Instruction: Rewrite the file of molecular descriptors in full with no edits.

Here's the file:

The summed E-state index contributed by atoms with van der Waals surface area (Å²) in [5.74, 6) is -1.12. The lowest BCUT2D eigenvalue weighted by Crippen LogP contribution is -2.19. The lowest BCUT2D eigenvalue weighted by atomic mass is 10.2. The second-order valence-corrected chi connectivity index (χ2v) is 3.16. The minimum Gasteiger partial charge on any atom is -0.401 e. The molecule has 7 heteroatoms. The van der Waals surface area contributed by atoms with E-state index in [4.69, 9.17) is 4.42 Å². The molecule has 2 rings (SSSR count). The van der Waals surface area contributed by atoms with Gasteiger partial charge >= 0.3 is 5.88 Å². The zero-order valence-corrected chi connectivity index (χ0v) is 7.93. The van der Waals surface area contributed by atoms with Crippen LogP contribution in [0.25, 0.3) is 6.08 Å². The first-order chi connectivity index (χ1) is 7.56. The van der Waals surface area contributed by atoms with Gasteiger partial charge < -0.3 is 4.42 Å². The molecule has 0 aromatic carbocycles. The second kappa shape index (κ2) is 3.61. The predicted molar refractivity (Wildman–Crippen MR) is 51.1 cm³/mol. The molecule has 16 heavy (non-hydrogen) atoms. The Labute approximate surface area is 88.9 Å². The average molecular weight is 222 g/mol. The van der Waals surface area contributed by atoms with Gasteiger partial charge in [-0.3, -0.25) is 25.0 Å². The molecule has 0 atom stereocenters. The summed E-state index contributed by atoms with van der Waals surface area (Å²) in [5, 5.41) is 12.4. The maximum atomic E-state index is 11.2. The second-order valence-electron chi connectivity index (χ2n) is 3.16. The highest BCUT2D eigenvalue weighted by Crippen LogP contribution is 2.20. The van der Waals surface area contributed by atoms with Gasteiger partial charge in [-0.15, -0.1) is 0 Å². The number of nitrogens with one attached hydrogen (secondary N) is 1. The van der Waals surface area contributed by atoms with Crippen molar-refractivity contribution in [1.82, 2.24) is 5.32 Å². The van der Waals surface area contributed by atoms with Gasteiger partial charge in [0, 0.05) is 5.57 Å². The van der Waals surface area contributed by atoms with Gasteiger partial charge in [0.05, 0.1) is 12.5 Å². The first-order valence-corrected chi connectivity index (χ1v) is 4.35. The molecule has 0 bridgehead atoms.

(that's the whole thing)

The summed E-state index contributed by atoms with van der Waals surface area (Å²) in [5.74, 6) is -1.12. The lowest BCUT2D eigenvalue weighted by Crippen LogP contribution is -2.19. The lowest BCUT2D eigenvalue weighted by atomic mass is 10.2. The second-order valence-corrected chi connectivity index (χ2v) is 3.16. The minimum Gasteiger partial charge on any atom is -0.401 e. The molecule has 7 heteroatoms. The van der Waals surface area contributed by atoms with E-state index in [4.69, 9.17) is 4.42 Å². The molecule has 2 rings (SSSR count). The van der Waals surface area contributed by atoms with Gasteiger partial charge >= 0.3 is 5.88 Å². The zero-order valence-corrected chi connectivity index (χ0v) is 7.93. The van der Waals surface area contributed by atoms with Crippen LogP contribution in [0.25, 0.3) is 6.08 Å². The first-order chi connectivity index (χ1) is 7.56. The van der Waals surface area contributed by atoms with Gasteiger partial charge < -0.3 is 4.42 Å². The molecule has 0 aromatic carbocycles. The second kappa shape index (κ2) is 3.61. The predicted molar refractivity (Wildman–Crippen MR) is 51.1 cm³/mol. The molecule has 16 heavy (non-hydrogen) atoms. The Labute approximate surface area is 88.9 Å². The average molecular weight is 222 g/mol. The van der Waals surface area contributed by atoms with Gasteiger partial charge in [-0.3, -0.25) is 25.0 Å². The molecule has 0 atom stereocenters. The summed E-state index contributed by atoms with van der Waals surface area (Å²) in [5, 5.41) is 12.4. The maximum atomic E-state index is 11.2. The second-order valence-electron chi connectivity index (χ2n) is 3.16. The highest BCUT2D eigenvalue weighted by Crippen LogP contribution is 2.20. The van der Waals surface area contributed by atoms with Gasteiger partial charge in [-0.15, -0.1) is 0 Å². The number of nitrogens with one attached hydrogen (secondary N) is 1. The van der Waals surface area contributed by atoms with Crippen molar-refractivity contribution in [1.82, 2.24) is 5.32 Å². The van der Waals surface area contributed by atoms with Gasteiger partial charge in [0, 0.05) is 5.57 Å². The van der Waals surface area contributed by atoms with Gasteiger partial charge in [0.05, 0.1) is 12.5 Å². The first-order valence-corrected chi connectivity index (χ1v) is 4.35. The molecule has 0 bridgehead atoms.